Campus, News

ASB registration site crashes due to heavy traffic, spots filled rapidly

Registration for Alternative Spring Break 2012 was postponed until 7 p.m. Sunday night after overwhelming traffic caused the host website to crash early on Sunday. While Boston University students resumed registration, spots filled up within minutes and left many without program options.

ASB registration, originally scheduled for 8 a.m. on a site hosted by the Student Alumni Association’s website, was moved to an alternative host site, according to the Community Service Center’s website.

The alternative host site was part of the backup plan developed in December, said Student Union President Howard Male.

“It was very important that we moved to our backup plan,” the School of Management and School of Hospitality Administration senior said. “If we had not implemented the backup system, we still wouldn’t have completed registration.”

Male said registration was moved to the evening to accommodate students who had work and other commitments.

“The backup system worked very, very well,” he said. “I don’t know if it’s quite a record number, but we had an extremely high traffic amount.”

The CSC offered an online wait list for those who were unable to secure spots after registration resumed.

“The people on the wait list do have some opportunity, and we’ll be contacting them over the next few weeks.”

Male said ASB program managers are exploring a number of options to provide said opportunities to those on the wait list, but could not comment on what those were.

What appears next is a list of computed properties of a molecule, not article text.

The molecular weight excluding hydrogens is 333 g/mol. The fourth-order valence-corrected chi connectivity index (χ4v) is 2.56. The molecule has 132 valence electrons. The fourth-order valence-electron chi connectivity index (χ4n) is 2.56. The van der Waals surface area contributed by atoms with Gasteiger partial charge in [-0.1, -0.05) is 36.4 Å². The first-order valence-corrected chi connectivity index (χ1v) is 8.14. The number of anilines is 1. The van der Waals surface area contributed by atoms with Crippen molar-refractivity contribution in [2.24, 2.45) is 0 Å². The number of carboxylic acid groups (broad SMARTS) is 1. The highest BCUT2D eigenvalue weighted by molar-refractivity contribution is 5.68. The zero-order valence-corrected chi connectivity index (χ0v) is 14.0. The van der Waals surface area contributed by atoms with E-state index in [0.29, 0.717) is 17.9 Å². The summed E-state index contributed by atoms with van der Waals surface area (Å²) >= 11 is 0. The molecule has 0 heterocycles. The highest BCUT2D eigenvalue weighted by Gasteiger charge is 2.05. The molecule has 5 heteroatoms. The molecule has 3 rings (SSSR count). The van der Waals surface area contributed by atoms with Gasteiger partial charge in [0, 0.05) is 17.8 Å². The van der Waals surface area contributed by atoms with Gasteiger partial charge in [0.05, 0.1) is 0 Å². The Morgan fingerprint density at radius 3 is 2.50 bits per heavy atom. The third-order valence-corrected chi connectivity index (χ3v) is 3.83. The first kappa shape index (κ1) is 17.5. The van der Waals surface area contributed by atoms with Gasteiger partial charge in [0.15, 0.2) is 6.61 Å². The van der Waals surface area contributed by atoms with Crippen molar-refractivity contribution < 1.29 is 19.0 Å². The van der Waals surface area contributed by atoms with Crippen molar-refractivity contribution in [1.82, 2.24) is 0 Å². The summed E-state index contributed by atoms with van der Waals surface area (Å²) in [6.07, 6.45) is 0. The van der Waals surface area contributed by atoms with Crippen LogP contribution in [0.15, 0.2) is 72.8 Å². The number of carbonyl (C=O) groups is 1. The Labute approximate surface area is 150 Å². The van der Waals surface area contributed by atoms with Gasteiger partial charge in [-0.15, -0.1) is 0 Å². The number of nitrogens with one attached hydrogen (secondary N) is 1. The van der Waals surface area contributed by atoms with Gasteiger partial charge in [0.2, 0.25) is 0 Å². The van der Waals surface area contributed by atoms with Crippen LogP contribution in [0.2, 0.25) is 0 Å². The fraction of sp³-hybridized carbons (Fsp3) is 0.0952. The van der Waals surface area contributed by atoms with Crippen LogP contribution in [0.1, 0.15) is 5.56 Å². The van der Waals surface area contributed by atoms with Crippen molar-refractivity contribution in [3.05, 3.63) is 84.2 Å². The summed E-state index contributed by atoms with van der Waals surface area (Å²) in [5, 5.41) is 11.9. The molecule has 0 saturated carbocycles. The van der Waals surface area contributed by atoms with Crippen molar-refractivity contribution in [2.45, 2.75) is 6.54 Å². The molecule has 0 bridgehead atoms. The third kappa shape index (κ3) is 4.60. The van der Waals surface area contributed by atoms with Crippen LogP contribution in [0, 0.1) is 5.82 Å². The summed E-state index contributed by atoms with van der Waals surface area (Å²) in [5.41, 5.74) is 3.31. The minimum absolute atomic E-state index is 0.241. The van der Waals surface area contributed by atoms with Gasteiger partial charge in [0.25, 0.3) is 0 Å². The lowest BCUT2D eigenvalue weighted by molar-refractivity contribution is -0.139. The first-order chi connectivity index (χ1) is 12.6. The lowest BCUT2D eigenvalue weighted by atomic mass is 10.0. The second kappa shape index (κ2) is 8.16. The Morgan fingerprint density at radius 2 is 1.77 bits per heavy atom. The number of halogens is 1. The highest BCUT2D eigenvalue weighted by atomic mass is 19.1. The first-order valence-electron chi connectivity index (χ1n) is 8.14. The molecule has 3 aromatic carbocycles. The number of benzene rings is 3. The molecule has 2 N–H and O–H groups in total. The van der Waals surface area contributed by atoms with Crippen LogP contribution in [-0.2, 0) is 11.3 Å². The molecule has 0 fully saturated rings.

Micky Bedell, who worked as program manager for CSC last year, said ASB program managers have a lot of work to do with more than 30 trips to plan and only two coordinators for each trip.

“I can’t imagine they didn’t spend the last 11 hours trying to make sure that everything would be alright this time,” Bedell, a College of Communication junior, said in an email interview. “It’s not exactly easy to secure another server in such a short period of time, and I think they did a great job handling the situation.”

However, not all students agree, including COM freshman Ariel Bernberg.

“I feel really cheated,” Bernberg said in an email interview. “The trip I had selected, along with all the other trips, were completely sold out.”

Bernberg, who tried to sign up for ASB in Chicago, said she had been looking forward to the trip since her First-Year Student Outreach Project leaders told her about it last fall.

“I haven’t made loads of friends and have had a difficult time meeting people, so I was really excited about the opportunity that ASB presented,” she said.

SMG freshman Allison Siglinger was placed in her first-choice program in Cumberland Island, Ga., which she said was surprising, as she doubted the process would run smoothly Sunday evening.

“I knew they would try their hardest to get it up and running, but I still had my doubts,” she said.

Josh Crampsey, a sophomore in COM, secured a spot on the trip to Natchez, Miss. He said he would have felt as critical of the CSC if he hadn’t gotten a spot, but the program managers seemed to be doing everything they could.

“People were freaking out, but I’m happy because I got a trip,” he said. “I know that if I didn’t, I would probably be doing what all my friends are doing, which is hating on the CSC hardcore.”

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